Exposing PseudoAstronomy

December 15, 2016

Podcast Episode 153: What Is Radiation?


“Radiation” is
As common in life as ’tis
In pseudoscience.

This is one of those basic science episodes where I tried to provide solid background to a typically misunderstood concept that is beloved by pseudoscientists: Radiation. I go through what radiation is and is not, different kinds of radiation, what it means to say that something is ionizing vs nonionizing, and the effects of thermal radiation. It’s a longer episode, clocking in at 51 minutes.

There are two additional short segments in this episode, the first being logical fallacies where I discussed the nautralistic fallacy, and the second being feedback where I finally addressed Graham’s feedback about the Catholic Church and a round vs flat planet.

"Caution: Radioactive" Sign

“Caution: Radioactive” Sign

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13 Comments »

  1. Reblogged this on Talmidimblogging.

    Comment by Vincent S Artale Jr — December 16, 2016 @ 7:24 am | Reply

  2. Thank you for this episode, especially the discussion of the naturalistic fallacy. I am going to add that the exaggerated fears about radiation beloved by peddlers of woo actually (and rather sadly) started out in the anti-nuclear weapons movement. I can understand why they did what they did, but the consequence has been just horrible.

    A classic example was covered by Skeptoid back in episode 61 on Food Irradiation, in which FUD coming from well meaning environmental lobby groups more or less eliminated a to all intents and purposes chemical-free method for killing off bacteria in food. (Link: https://skeptoid.com/episodes/4061)

    Snopes has plenty of examples of strange and exaggerated claims about mobile phones being able to cook eggs (A viral video created by a prankster.) or pop popcorn (A viral video created by a company selling mobile phone headsets.), Skeptoid covered similar claims in Episode 117 (Link: https://skeptoid.com/episodes/4117)

    And of course there is Magnetic Resonance Imaging (MRI) which uses magnetic resonance to image a cells nucleus, it used to be called Nuclear Magnetic Resonance Imaging (NMRI) but so many people were terrified they’d be irradiated by the process that they had to change the name.

    Comment by Graham — December 17, 2016 @ 12:36 am | Reply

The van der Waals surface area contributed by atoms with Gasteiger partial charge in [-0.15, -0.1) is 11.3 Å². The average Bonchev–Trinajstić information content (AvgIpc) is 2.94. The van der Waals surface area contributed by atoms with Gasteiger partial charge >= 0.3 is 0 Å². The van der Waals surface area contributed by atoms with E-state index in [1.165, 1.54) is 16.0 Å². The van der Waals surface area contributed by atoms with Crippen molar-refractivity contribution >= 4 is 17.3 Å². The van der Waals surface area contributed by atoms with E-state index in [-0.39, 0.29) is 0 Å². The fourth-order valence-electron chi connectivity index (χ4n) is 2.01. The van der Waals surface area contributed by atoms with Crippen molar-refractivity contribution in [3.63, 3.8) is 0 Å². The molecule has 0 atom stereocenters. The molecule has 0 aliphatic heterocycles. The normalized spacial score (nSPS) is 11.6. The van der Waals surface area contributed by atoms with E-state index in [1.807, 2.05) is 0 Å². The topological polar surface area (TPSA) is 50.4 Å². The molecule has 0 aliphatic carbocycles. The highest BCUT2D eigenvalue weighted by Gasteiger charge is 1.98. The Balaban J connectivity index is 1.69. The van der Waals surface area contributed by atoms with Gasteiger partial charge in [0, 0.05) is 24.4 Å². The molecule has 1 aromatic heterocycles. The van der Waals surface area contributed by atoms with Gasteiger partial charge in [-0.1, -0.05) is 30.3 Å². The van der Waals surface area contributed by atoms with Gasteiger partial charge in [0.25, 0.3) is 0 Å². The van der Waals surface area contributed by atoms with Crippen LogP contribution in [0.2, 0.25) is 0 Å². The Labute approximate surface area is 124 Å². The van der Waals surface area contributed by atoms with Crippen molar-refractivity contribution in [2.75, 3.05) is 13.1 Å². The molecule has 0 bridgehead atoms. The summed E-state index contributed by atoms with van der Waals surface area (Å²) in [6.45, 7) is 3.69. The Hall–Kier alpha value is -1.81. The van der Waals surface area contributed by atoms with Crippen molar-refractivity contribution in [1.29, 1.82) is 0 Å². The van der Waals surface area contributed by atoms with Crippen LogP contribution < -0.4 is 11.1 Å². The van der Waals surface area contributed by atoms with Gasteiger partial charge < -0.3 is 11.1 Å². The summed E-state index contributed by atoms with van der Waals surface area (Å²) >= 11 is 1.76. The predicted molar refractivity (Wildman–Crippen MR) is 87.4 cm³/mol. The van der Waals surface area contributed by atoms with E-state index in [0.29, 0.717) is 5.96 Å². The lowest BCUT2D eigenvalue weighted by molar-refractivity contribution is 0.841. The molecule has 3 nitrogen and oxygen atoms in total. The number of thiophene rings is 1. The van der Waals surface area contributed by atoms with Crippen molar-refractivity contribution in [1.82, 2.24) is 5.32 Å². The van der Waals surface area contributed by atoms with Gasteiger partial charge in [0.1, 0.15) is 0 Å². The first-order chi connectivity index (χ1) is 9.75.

• Ah yes, I should’ve mentioned the genesis back from the 1940s.

      Comment by Stuart Robbins — December 17, 2016 @ 11:07 am | Reply

      • Stuart,

        Saw on facebook you are doing a four part series on Climate Change. I have two disaster novels in the 1980s that feature Climate Change, on of them actually has a character blame Greenpeace’s opposition to nuclear power as being one of the causes of the 40 degree rise (in a week) that causes the disaster. I am not sure when the other was actually written, but given the number of supersonic transports that get mentioned I am guessing the early 70s.

        If you contact me by email I can send you scans of the front and back covers.

        Comment by Graham — December 30, 2016 @ 4:27 am

  3. About granite counter tops:

    1. A friend of ours just retired from our state’s Dept. of Health, the Office of Radiation Protection. He was a nuclear engineer, and this was the job he got after he retired from the US Navy where he served as the Safety Engineer for the nuclear reactors on submarines. One of his jobs at that office was to field the phone calls to their office from the public. When the news story came out that granite is very slightly radioactive he got many calls from concerned homeowners. His first question to them was “Do you sleep on your kitchen counters.” You need close contact for a long time, plus your basic house ventilation dissipates any radon gas. Radon is hazardous in closed in spaces, which is why the typical mitigation measure is ventilation.

    2. I got granite on my kitchen precisely so I did NOT have to seal it. You seal in marble because that stuff dissolves from soap and water, etc.

    Comment by Chris — December 17, 2016 @ 3:33 pm | Reply

    • ooops… “on my kitchen counter…”

      The rest is stainless steel. In our previous kitchen I cleaned the main working counter enough that the top layer of laminate was being worn off.

      Comment by Chris — December 17, 2016 @ 3:37 pm | Reply

    • I was watching an episode of The Peoples’ Court – actually this came up twice – and the granite counter tops discolored over time because, according to the manufacturers/sellers who were being sued, the owners didn’t properly and repeatedly seal them. The discoloration was due to very slight porosity and constant exposure to light for some part of the countertop, but not others (like an electric mixer).

      Comment by Stuart Robbins — December 17, 2016 @ 3:45 pm | Reply